Canterbury Hospital is a metropolitan hospital in Campsie, a south-western suburb of Sydney, New South Wales, Australia.
Canterbury Hospital has been in business since 1929 and was rebuilt in 1998.In 1927 land for a hospital at Canterbury was acquired by the Ministry for Public Works as the constructing authority with a foundation stone was laid by the Minister for Public Health, RJ Stuart-Robertson M.L.A. in October that year. One Thousand people attended the ceremony including community and fund-raising committee leaders. The Inter-war Mediterranean style building was designed by the Government Architect’s Office under the direction of Richard McDonald Seymour Wells.
The Hospital was officially opened on 26 October 1929 by the Secretary of Public Works, Ernest Buttenshaw. Originally built to accommodate 28 patients in a population of 70,000, the hospital was soon utilizing the verandas to increase bed numbers to 63 patients.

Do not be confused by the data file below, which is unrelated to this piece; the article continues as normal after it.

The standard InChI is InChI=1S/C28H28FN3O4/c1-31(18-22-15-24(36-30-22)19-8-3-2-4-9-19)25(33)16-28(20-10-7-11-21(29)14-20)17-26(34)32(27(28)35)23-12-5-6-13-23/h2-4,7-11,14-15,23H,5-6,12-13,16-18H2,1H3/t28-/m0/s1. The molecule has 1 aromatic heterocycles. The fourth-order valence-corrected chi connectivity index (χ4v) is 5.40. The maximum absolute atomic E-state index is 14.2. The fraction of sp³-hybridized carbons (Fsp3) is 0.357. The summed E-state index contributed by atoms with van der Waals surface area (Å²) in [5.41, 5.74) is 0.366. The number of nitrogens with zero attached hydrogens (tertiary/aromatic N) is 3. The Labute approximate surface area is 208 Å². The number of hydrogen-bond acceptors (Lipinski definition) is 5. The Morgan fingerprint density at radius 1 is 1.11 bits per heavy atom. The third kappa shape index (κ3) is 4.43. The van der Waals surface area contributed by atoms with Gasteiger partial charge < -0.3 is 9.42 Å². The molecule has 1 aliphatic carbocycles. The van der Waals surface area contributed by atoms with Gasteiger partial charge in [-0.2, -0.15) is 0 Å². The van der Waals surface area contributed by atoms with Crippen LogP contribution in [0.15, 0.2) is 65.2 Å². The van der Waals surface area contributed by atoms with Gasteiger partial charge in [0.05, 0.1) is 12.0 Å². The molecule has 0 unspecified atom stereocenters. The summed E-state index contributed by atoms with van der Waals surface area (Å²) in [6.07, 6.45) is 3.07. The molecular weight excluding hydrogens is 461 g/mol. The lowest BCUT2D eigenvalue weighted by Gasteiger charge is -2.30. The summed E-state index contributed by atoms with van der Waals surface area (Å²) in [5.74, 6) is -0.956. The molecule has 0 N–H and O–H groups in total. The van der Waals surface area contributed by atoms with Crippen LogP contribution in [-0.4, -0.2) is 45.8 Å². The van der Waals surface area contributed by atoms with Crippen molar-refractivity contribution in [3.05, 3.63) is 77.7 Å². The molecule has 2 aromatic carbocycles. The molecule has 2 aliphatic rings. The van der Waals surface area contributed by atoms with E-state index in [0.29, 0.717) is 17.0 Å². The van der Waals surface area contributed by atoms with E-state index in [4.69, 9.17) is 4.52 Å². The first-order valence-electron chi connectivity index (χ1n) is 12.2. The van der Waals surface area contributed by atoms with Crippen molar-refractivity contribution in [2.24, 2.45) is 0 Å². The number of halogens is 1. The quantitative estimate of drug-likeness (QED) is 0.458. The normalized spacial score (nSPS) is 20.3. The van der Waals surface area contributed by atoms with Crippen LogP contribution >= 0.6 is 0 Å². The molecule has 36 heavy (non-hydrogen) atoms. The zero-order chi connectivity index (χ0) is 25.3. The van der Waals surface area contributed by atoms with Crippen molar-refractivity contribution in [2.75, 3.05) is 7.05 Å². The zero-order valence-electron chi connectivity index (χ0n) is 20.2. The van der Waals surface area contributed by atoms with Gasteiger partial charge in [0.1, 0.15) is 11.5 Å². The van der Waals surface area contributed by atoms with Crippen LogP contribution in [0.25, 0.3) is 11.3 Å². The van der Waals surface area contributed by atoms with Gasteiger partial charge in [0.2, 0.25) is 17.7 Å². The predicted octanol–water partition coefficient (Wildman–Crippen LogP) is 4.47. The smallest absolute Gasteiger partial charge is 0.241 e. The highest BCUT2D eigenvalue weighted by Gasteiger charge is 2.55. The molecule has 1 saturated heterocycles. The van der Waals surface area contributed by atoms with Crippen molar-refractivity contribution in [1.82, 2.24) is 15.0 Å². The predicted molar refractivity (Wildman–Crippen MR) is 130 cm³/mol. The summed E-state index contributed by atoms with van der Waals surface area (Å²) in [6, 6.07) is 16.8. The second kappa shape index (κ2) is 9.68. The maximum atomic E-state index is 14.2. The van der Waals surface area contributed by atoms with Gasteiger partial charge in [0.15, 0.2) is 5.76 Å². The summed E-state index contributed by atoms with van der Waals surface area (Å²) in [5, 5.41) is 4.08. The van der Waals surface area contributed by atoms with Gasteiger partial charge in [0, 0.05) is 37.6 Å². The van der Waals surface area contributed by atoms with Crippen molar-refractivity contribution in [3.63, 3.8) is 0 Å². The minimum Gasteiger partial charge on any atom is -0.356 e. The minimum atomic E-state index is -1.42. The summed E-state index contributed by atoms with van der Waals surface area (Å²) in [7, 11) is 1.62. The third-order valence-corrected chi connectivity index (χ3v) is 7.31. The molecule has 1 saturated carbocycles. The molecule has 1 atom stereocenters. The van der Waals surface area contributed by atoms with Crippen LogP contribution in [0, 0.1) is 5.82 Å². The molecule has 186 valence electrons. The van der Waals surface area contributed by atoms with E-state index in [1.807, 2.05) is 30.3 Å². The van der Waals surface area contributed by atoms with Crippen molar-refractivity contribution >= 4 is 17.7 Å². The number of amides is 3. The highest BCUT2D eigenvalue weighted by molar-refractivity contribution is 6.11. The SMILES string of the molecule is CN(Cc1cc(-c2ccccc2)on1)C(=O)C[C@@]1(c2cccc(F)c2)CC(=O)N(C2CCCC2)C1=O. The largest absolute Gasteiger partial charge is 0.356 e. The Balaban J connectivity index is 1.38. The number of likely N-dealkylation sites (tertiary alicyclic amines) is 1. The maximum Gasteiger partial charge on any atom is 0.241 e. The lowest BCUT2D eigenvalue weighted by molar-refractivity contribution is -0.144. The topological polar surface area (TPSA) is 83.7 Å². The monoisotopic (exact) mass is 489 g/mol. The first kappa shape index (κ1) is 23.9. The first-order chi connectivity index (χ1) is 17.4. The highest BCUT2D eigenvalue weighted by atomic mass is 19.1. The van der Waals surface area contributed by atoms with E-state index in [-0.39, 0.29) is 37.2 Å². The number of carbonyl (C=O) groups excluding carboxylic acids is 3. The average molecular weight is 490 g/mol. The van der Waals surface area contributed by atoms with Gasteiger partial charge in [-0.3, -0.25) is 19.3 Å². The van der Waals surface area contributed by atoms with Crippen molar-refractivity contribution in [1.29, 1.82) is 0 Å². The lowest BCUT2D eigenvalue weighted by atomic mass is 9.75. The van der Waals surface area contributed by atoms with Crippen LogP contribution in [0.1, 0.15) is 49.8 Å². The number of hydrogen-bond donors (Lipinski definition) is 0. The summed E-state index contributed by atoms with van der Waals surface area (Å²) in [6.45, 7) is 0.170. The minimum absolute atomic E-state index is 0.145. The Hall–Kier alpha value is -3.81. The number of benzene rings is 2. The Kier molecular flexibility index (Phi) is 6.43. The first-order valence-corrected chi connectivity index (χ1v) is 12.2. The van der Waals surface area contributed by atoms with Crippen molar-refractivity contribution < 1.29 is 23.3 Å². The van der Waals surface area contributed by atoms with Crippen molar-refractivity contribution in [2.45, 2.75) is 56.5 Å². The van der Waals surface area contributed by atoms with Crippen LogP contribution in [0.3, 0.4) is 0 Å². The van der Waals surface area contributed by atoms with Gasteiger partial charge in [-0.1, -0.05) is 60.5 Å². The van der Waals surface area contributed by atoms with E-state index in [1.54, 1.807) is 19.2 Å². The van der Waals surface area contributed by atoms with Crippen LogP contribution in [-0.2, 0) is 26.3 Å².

In the first year 587 patients were admitted and by 1933 the number had risen to 1,083 patients per year. Patients who could afford to pay were charged seven shillings and threepence per day while patients unable to pay were treated for free. There were also 12,001 outpatient attendances.
By 1943 the hospital had 98 beds and this rose to 220 beds in 1965 with several additions to the original buildings. A new wing, Thorncraft House, recognised the tireless services of Alderman Herbert Thorncraft who was president of the Board of Directors for 11 years and patron of the hospital until his death in 1975. Kevin Stewart, who subsequently became the Minister for Health, was also active in the hospital’s management as president of the board between 1955 and 1976.
Canterbury Hospital is one of many hospitals in a network under the management of Sydney Local Health District. Canterbury Hospital has links to Concord Repatriation General Hospital, Royal Prince Alfred Hospital and the University of Sydney, offering health services to the people in the local government area of the City of Canterbury.